I took the next:
Mariam, Ulugbek’s beautiful mother, opening her present
We decided to wait on Bonu at the restaurant by the Lyabi Haus pool in Bukhara’s center, after which their guesthouse is named. It’s only steps away. I was anxious to see Rustam, my favorite waiter, so Ulug & I went over and had a beer. Rustam is well. He’s married now and has a newborn baby girl.
Bonu showed shortly after we arrived and I used the time to practice exposure while Ulug pried open the case to my polarizing filter.
Once off the train, I made my way back to the sixth wagon where Ulugbek awaited me. I looked for him, but he spotted me first. “Anechka!”
We hugged and made our way to the taxi stand, sizing one another up after the last four years. Oh, Ulugbek! This is such a strange and heartening friendship (no comments from the peanut gallery).
He was fifteen when we met, and would turn twenty in a few days. Good word, he’s known me almost a quarter of his life. We became friends when my tour groups stayed at Lyabi Haus, his parent’s guesthouse, in 2000. I made sure to book in there as early as possible, as Bukhara wasn’t the same for me anywhere else. I didn’t notice him at first, but a woman who worked at the hotel tired of practicing Russian with me and soon pushed me off onto Ulugbek. Indeed, I was much more interesting for him than for her.
He was learning English and when he wasn’t helping out with the guesthouse, he studied all the time. He was fun, but fairly serious, and had a protective streak that I appreciated. I loved his family as much as I did Ulugbek, and when the two tour days in Bukhara passed and it came time to leave Bukhara for Samarkand, I was always miserable. Every two weeks, by the clockwork of the tour schedule, I got sick and depressed in Samarkand, which only subsided when I returned to my friends in Tashkent.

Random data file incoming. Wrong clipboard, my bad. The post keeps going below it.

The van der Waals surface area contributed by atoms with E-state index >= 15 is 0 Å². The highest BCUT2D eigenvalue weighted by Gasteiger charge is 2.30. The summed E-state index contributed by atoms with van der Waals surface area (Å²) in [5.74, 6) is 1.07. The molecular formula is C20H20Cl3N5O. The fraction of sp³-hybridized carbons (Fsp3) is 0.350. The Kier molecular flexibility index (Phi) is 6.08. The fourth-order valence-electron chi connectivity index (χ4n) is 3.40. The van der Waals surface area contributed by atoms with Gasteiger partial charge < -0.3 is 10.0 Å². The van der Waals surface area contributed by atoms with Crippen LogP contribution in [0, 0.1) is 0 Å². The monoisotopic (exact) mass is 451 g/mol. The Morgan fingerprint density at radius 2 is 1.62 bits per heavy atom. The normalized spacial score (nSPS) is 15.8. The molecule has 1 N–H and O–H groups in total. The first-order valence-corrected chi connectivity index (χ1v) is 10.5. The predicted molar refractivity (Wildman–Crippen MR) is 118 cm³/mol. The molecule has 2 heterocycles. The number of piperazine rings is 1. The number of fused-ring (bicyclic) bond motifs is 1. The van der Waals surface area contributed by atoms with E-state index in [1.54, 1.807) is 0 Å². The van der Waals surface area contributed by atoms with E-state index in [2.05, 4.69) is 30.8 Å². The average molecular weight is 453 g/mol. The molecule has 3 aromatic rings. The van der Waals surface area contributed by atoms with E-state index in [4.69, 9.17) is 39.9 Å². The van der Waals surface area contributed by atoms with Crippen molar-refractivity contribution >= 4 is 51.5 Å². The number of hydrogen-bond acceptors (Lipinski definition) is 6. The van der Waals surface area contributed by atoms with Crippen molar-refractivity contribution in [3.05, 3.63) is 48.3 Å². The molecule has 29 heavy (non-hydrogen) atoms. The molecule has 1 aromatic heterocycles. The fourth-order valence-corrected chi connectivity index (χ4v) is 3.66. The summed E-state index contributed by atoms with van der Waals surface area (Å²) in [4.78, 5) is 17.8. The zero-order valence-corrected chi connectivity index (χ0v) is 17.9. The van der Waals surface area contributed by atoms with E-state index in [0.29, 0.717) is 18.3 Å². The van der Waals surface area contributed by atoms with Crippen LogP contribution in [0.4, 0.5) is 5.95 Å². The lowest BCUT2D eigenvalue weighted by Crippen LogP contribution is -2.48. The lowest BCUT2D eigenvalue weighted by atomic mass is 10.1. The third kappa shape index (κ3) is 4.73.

Ulugbek appreciated me. His generous attention and sincerity made me awkwardly aware of how pathetic my boyfriend was. That with a fifteen-year-old I felt more alive than my boyfriend finally shocked me awake. The boyfriend was not what I wanted and, by god (or by Ulug), I finally realized, he was never going to become what I wanted. The better I knew him, in fact, the less I liked. Ulugbek didn’t know or care these details, but was well aware that Mario had nothing on him. Ulug moved right in on the girlfriend of a guy twice his age. How could I not adore such chutzpah?
What impressed me even more about Ulugbek is that he remained friends with me after his dramatic attempt to be more than friends failed (an excellent story not fit for print). He remained civilized and even kept in touch by email. We weathered another disaster when he studied in London and I grew so worried about him there that I contacted his parents. It took a year, but he forgave me that too. And now, here we were again in Bukhara.